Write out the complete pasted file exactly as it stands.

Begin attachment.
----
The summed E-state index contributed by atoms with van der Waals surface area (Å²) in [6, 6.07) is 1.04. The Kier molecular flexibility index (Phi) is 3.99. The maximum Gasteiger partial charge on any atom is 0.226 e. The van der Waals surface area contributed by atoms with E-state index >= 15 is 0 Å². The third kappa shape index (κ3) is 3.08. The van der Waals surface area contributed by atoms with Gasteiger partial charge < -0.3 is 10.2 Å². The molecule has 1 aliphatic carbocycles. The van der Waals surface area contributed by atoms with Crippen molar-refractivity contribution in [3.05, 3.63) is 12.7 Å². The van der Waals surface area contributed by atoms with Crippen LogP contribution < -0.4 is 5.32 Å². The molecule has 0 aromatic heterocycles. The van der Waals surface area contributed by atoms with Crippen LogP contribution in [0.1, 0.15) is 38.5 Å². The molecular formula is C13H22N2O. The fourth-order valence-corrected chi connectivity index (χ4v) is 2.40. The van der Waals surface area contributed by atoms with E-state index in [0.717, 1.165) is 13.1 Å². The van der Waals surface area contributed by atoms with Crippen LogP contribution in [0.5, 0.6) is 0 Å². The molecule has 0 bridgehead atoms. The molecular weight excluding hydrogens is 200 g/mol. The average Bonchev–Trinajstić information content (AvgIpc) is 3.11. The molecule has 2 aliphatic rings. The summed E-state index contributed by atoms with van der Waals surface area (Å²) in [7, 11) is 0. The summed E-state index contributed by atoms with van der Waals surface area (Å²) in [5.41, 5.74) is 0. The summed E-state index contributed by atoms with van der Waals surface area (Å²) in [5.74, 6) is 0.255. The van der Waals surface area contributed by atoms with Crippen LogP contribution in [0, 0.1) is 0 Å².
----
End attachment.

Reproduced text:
The summed E-state index contributed by atoms with van der Waals surface area (Å²) in [6, 6.07) is 1.04. The Kier molecular flexibility index (Phi) is 3.99. The maximum Gasteiger partial charge on any atom is 0.226 e. The van der Waals surface area contributed by atoms with E-state index >= 15 is 0 Å². The third kappa shape index (κ3) is 3.08. The van der Waals surface area contributed by atoms with Gasteiger partial charge < -0.3 is 10.2 Å². The molecule has 1 aliphatic carbocycles. The van der Waals surface area contributed by atoms with Crippen molar-refractivity contribution in [3.05, 3.63) is 12.7 Å². The van der Waals surface area contributed by atoms with Crippen LogP contribution < -0.4 is 5.32 Å². The molecule has 0 aromatic heterocycles. The van der Waals surface area contributed by atoms with Crippen LogP contribution in [0.1, 0.15) is 38.5 Å². The molecular formula is C13H22N2O. The fourth-order valence-corrected chi connectivity index (χ4v) is 2.40. The van der Waals surface area contributed by atoms with E-state index in [0.717, 1.165) is 13.1 Å². The van der Waals surface area contributed by atoms with Crippen LogP contribution in [0.5, 0.6) is 0 Å². The molecule has 0 bridgehead atoms. The molecular weight excluding hydrogens is 200 g/mol. The average Bonchev–Trinajstić information content (AvgIpc) is 3.11. The molecule has 2 aliphatic rings. The summed E-state index contributed by atoms with van der Waals surface area (Å²) in [7, 11) is 0. The summed E-state index contributed by atoms with van der Waals surface area (Å²) in [5.41, 5.74) is 0. The summed E-state index contributed by atoms with van der Waals surface area (Å²) in [5.74, 6) is 0.255. The van der Waals surface area contributed by atoms with Crippen LogP contribution in [0, 0.1) is 0 Å².